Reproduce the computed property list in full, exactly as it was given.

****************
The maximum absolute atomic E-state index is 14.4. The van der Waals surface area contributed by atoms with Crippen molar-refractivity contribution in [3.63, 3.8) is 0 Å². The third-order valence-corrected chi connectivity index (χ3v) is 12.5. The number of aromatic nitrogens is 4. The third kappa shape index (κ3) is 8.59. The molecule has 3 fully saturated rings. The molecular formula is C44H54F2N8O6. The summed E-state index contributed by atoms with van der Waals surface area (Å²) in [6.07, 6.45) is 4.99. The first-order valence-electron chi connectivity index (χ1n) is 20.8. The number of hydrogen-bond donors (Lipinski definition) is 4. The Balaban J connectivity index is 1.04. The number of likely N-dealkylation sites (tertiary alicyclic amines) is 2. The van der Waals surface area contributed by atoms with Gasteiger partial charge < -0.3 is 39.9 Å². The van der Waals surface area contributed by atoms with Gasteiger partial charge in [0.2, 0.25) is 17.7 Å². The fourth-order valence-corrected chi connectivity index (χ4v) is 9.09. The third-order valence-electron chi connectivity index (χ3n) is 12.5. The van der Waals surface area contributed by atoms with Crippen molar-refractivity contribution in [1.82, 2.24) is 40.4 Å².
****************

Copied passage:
The maximum absolute atomic E-state index is 14.4. The van der Waals surface area contributed by atoms with Crippen molar-refractivity contribution in [3.63, 3.8) is 0 Å². The third-order valence-corrected chi connectivity index (χ3v) is 12.5. The number of aromatic nitrogens is 4. The third kappa shape index (κ3) is 8.59. The molecule has 3 fully saturated rings. The molecular formula is C44H54F2N8O6. The summed E-state index contributed by atoms with van der Waals surface area (Å²) in [6.07, 6.45) is 4.99. The first-order valence-electron chi connectivity index (χ1n) is 20.8. The number of hydrogen-bond donors (Lipinski definition) is 4. The Balaban J connectivity index is 1.04. The number of likely N-dealkylation sites (tertiary alicyclic amines) is 2. The van der Waals surface area contributed by atoms with Gasteiger partial charge < -0.3 is 39.9 Å². The van der Waals surface area contributed by atoms with Gasteiger partial charge in [0.2, 0.25) is 17.7 Å². The fourth-order valence-corrected chi connectivity index (χ4v) is 9.09. The third-order valence-electron chi connectivity index (χ3n) is 12.5. The van der Waals surface area contributed by atoms with Crippen molar-refractivity contribution in [1.82, 2.24) is 40.4 Å².